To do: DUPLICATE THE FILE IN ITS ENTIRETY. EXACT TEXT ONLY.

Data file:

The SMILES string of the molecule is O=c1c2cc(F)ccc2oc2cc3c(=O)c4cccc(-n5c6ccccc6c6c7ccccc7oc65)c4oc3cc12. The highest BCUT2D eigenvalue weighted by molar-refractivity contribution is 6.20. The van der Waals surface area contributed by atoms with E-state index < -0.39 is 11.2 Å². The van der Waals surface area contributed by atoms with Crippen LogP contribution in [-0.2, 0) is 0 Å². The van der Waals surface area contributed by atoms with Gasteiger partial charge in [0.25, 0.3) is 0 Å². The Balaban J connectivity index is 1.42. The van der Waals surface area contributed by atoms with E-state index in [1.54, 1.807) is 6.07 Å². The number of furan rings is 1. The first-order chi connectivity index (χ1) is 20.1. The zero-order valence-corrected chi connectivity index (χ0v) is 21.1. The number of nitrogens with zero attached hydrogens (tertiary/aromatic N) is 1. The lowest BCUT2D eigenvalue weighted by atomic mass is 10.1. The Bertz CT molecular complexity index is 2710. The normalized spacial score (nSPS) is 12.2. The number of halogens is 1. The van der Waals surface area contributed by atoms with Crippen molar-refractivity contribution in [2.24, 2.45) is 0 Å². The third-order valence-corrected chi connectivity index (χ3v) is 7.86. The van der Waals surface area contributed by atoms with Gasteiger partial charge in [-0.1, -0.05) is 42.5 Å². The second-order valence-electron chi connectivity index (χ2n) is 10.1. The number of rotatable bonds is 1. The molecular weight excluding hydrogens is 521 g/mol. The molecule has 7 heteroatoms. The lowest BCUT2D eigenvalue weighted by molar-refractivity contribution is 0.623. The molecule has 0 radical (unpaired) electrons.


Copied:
The SMILES string of the molecule is O=c1c2cc(F)ccc2oc2cc3c(=O)c4cccc(-n5c6ccccc6c6c7ccccc7oc65)c4oc3cc12. The highest BCUT2D eigenvalue weighted by molar-refractivity contribution is 6.20. The van der Waals surface area contributed by atoms with E-state index < -0.39 is 11.2 Å². The van der Waals surface area contributed by atoms with Crippen LogP contribution in [-0.2, 0) is 0 Å². The van der Waals surface area contributed by atoms with Gasteiger partial charge in [0.25, 0.3) is 0 Å². The Balaban J connectivity index is 1.42. The van der Waals surface area contributed by atoms with E-state index in [1.54, 1.807) is 6.07 Å². The number of furan rings is 1. The first-order chi connectivity index (χ1) is 20.1. The zero-order valence-corrected chi connectivity index (χ0v) is 21.1. The number of nitrogens with zero attached hydrogens (tertiary/aromatic N) is 1. The lowest BCUT2D eigenvalue weighted by atomic mass is 10.1. The Bertz CT molecular complexity index is 2710. The normalized spacial score (nSPS) is 12.2. The number of halogens is 1. The van der Waals surface area contributed by atoms with Crippen molar-refractivity contribution in [2.24, 2.45) is 0 Å². The third-order valence-corrected chi connectivity index (χ3v) is 7.86. The van der Waals surface area contributed by atoms with Gasteiger partial charge in [-0.1, -0.05) is 42.5 Å². The second-order valence-electron chi connectivity index (χ2n) is 10.1. The number of rotatable bonds is 1. The molecular weight excluding hydrogens is 521 g/mol. The molecule has 7 heteroatoms. The lowest BCUT2D eigenvalue weighted by molar-refractivity contribution is 0.623. The molecule has 0 radical (unpaired) electrons.